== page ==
"Fire extinguisher built-in battery" is devised, how to solve the ignition and explosion problem of the battery?
Lithium-ion batteries are used for many devices ranging from electric cars to smartphones, but oftenExplosion accidentIt is also known to cause. In 2016 Samsung'sExplosion followed one after another in Galaxy Note 7, Eventually it developed to a recall of 1.3 million units scale. In January 2017The cause of the explosion is batteryAlthough it has been found out that it was also found, the research team of Stanford University has devised a "fire extinguisher built-in battery" so that it can be extinguished immediately even if the battery ignites.
Battery with inbuilt 'fire extinguisher' developed - BBC News
A research team at Stanford University has developed a lithium-ion battery that emits fire-fighting materials to lower the temperature when the battery heats up. The research result is Science magazine ·Science AdvancesAboveRelease, And it is thought that it will make it more safe operation of lithium ion battery which attracted attention even in the explosion problem of Galaxy Note 7.
The research team at Stanford University invented was used as a flame retardantTriphenyl phosphateIs placed in the electrolyte solution of the battery. By enclosing this triphenyl phosphate with an outer wall melting at 150 degrees, when the temperature of the battery rises to a dangerous level, the outer wall melts and triphenyl phosphate is released into the battery to perform fire suppression work It is. In the demonstration test, it seems that it was possible to extinguish the battery with fire in only 0.4 seconds. In the meantime, there seems to be a plan to incorporate triphenyl phosphate inside the battery without an outer wall, but this seems to reduce the performance of the battery greatly.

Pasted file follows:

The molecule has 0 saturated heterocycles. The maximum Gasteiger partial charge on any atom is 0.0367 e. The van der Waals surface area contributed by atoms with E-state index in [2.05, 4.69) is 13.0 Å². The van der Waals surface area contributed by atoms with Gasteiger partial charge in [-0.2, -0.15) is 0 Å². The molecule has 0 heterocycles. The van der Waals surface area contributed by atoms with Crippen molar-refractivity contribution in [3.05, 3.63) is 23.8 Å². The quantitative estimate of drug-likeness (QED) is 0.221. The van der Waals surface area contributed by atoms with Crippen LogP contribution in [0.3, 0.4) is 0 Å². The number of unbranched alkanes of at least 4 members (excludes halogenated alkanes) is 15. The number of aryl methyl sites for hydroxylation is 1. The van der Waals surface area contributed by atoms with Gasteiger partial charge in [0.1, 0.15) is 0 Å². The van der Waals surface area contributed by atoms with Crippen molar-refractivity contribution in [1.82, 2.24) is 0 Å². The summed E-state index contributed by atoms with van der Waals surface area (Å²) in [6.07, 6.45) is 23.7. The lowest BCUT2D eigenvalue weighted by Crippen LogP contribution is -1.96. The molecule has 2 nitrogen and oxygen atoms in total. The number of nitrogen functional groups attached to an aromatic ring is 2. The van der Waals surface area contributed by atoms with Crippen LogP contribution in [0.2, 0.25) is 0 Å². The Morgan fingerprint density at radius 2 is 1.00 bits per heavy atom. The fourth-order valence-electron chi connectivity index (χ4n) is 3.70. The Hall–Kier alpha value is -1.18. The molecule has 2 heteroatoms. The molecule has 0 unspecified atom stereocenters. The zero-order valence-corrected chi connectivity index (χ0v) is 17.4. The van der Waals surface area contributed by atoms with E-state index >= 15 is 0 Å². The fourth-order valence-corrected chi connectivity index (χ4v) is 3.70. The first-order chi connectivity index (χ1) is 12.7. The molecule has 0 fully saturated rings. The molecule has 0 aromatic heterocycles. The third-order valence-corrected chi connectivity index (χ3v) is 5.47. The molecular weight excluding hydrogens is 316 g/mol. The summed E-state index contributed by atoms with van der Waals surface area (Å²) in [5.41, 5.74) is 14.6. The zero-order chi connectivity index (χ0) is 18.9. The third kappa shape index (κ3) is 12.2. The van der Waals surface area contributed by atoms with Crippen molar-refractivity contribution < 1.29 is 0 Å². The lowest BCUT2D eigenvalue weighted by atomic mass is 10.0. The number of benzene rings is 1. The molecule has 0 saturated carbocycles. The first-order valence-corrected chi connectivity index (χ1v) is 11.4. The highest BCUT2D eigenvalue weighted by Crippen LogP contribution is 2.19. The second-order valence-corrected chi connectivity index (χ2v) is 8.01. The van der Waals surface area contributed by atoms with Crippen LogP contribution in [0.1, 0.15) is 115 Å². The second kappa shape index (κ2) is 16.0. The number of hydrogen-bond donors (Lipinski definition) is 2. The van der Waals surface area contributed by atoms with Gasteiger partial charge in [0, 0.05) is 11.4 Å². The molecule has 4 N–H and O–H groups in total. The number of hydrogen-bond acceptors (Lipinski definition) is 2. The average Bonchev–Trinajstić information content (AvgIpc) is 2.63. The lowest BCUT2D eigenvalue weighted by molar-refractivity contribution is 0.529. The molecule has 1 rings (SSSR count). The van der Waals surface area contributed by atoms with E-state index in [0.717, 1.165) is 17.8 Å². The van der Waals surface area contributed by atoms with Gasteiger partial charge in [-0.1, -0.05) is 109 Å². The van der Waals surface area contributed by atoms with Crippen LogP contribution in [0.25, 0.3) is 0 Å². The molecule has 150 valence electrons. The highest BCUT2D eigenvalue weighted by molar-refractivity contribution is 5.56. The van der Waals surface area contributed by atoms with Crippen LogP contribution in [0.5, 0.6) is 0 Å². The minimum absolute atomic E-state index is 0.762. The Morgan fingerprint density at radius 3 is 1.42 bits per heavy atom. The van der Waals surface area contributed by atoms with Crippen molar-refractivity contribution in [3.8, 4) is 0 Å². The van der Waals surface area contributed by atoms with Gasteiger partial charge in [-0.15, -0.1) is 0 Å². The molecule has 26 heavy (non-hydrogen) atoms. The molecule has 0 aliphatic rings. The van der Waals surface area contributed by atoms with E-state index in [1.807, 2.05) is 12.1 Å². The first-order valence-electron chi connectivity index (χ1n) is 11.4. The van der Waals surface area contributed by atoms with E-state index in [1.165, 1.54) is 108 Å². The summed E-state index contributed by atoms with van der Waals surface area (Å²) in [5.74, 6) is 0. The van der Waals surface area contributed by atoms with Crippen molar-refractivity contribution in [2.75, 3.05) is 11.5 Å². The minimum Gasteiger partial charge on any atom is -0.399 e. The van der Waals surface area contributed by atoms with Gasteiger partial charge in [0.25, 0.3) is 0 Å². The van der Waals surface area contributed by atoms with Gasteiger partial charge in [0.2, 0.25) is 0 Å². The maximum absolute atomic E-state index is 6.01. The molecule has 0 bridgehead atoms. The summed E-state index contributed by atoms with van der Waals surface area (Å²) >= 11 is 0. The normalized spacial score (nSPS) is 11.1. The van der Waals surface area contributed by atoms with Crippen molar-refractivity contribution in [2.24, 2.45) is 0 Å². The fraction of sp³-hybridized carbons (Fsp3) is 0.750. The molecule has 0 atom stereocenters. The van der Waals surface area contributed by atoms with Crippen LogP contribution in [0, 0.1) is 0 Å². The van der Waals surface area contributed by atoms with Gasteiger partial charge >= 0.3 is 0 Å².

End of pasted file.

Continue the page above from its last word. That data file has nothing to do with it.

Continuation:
If the battery cell of the lithium ion battery is rapidly charged too quickly, or if some kind of mistake exists at the manufacturing stage, there is a possibility that the inside of the battery short-circuiting and blowing or exploding. Indeed, even in 2016 alone explosion problems have been reported on Galaxy Note 7 as well as with multiple lithium-ion battery loaded devices.
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"Despite the fact that many devices are powered by batteries, the evolution of battery technology has been slow," said Ian Fogg, a senior analyst at IHS, an American energy information research company. Furthermore, "It is very difficult to increase the battery capacity, there is always a risk of failure," Mr. Fogg said, revealing that advancing battery technology is difficult.